It's the rally cry of publishers...
Want a book deal? Show me your platform.
If only they knew how easy it's become to fake a monster platform in a 2.0 world...
A few years back, proving your platform meant whipping out your big black book of press clipping. You know, the ones that proved you could get into the media at will. Not any more. Now, publishers want to see a different set of metrics.
But, many publishers don't realize that in today's digital world ... platforms can be faked.
Why and how, you ask? The answer to why is money. Bigger platforms lead to the attention of bigger publishers and very likely bigger advances. The how, though, is a bit more complex.
When editors and agents talk platform, what they are really asking in the 2.0 age is:
- How many people are on your email list or subscribe to your blog?
- How many followers do you have on twitter?
- How many Facebook friends or fans do you have?
- How much monthly traffic do you get?
The art of building a big, worthless list.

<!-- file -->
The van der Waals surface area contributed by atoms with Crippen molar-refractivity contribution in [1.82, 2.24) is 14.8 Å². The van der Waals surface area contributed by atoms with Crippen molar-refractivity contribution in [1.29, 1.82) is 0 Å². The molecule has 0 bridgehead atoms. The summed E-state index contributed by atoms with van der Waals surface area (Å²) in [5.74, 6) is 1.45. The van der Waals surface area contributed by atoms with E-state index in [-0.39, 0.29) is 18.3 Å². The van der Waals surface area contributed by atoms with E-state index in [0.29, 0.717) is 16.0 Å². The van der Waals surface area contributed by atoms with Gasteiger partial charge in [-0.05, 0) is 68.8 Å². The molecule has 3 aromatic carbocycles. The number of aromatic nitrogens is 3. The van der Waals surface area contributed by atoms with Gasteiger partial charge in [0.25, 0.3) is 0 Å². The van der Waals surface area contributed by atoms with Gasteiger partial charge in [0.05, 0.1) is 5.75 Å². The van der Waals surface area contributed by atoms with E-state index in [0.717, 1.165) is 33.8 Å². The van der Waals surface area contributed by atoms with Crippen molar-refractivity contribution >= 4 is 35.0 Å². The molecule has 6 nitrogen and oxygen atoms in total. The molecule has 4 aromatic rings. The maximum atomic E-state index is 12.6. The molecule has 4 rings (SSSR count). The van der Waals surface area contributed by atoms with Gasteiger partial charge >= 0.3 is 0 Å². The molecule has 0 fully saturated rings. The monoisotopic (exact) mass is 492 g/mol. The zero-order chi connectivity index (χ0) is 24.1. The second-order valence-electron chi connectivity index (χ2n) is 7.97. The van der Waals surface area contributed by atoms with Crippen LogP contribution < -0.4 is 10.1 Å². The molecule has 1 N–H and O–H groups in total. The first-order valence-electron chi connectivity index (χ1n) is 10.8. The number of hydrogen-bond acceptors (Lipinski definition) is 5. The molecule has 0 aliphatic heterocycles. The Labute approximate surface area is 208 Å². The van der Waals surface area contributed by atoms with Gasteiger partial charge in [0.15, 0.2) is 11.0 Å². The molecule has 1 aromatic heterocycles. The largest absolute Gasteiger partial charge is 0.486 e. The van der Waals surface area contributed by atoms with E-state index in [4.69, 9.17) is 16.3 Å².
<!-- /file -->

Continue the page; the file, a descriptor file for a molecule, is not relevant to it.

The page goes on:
There are a million ways to drive people to your email list. Most often, it involves some variable of creating valuable content, then adding an opt-in form on a landing page, web-page or blog page and relying on some combination of advertising, organic search and social media to drive traffic to the page with the form. The value and relevance of your content, bundled with a strongly worded offer and even a relevant giveaway to incentivize subscribing will build a nice sized, genuinely interested list. But, it'll take time.
So, what if you wanted to build your list to a giant size faster in the hope of landing a bigger deal?
No problem. There are plenty of ways to essentially buy a list that appears to be yours, but has very little loyalty or genuine interest in you or what you write about. Two examples include co-reg and bundling irrelevant yet irresistible offers.